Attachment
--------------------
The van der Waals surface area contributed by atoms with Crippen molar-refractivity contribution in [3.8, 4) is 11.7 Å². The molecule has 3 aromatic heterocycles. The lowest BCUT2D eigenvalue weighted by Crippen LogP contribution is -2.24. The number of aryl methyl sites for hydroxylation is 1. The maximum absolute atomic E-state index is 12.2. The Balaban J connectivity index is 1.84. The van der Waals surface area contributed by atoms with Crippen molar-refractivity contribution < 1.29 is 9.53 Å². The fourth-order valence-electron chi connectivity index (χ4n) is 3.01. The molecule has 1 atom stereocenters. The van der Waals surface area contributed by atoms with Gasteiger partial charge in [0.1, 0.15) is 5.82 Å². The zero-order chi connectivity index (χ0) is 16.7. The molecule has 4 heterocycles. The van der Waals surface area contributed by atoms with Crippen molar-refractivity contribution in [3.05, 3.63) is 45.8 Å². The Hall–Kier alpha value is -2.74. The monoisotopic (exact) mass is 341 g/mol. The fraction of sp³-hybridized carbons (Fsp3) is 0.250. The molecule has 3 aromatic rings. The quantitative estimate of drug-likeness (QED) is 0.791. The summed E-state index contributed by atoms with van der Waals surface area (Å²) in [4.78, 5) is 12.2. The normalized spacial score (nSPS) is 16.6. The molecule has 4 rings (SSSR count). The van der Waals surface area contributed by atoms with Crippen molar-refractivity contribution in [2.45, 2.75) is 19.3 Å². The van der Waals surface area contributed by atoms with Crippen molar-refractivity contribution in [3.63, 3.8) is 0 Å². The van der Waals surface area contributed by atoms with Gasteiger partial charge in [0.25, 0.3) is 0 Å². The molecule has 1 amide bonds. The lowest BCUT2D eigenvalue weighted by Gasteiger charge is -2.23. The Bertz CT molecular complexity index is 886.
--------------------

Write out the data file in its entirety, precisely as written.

The van der Waals surface area contributed by atoms with Crippen molar-refractivity contribution in [3.8, 4) is 11.7 Å². The molecule has 3 aromatic heterocycles. The lowest BCUT2D eigenvalue weighted by Crippen LogP contribution is -2.24. The number of aryl methyl sites for hydroxylation is 1. The maximum absolute atomic E-state index is 12.2. The Balaban J connectivity index is 1.84. The van der Waals surface area contributed by atoms with Crippen molar-refractivity contribution < 1.29 is 9.53 Å². The fourth-order valence-electron chi connectivity index (χ4n) is 3.01. The molecule has 1 atom stereocenters. The van der Waals surface area contributed by atoms with Gasteiger partial charge in [0.1, 0.15) is 5.82 Å². The zero-order chi connectivity index (χ0) is 16.7. The molecule has 4 heterocycles. The van der Waals surface area contributed by atoms with Crippen molar-refractivity contribution in [3.05, 3.63) is 45.8 Å². The Hall–Kier alpha value is -2.74. The monoisotopic (exact) mass is 341 g/mol. The fraction of sp³-hybridized carbons (Fsp3) is 0.250. The molecule has 3 aromatic rings. The quantitative estimate of drug-likeness (QED) is 0.791. The summed E-state index contributed by atoms with van der Waals surface area (Å²) in [4.78, 5) is 12.2. The normalized spacial score (nSPS) is 16.6. The molecule has 4 rings (SSSR count). The van der Waals surface area contributed by atoms with Crippen molar-refractivity contribution in [2.45, 2.75) is 19.3 Å². The van der Waals surface area contributed by atoms with Crippen molar-refractivity contribution in [3.63, 3.8) is 0 Å². The van der Waals surface area contributed by atoms with Gasteiger partial charge in [0.25, 0.3) is 0 Å². The molecule has 1 amide bonds. The lowest BCUT2D eigenvalue weighted by Gasteiger charge is -2.23. The Bertz CT molecular complexity index is 886.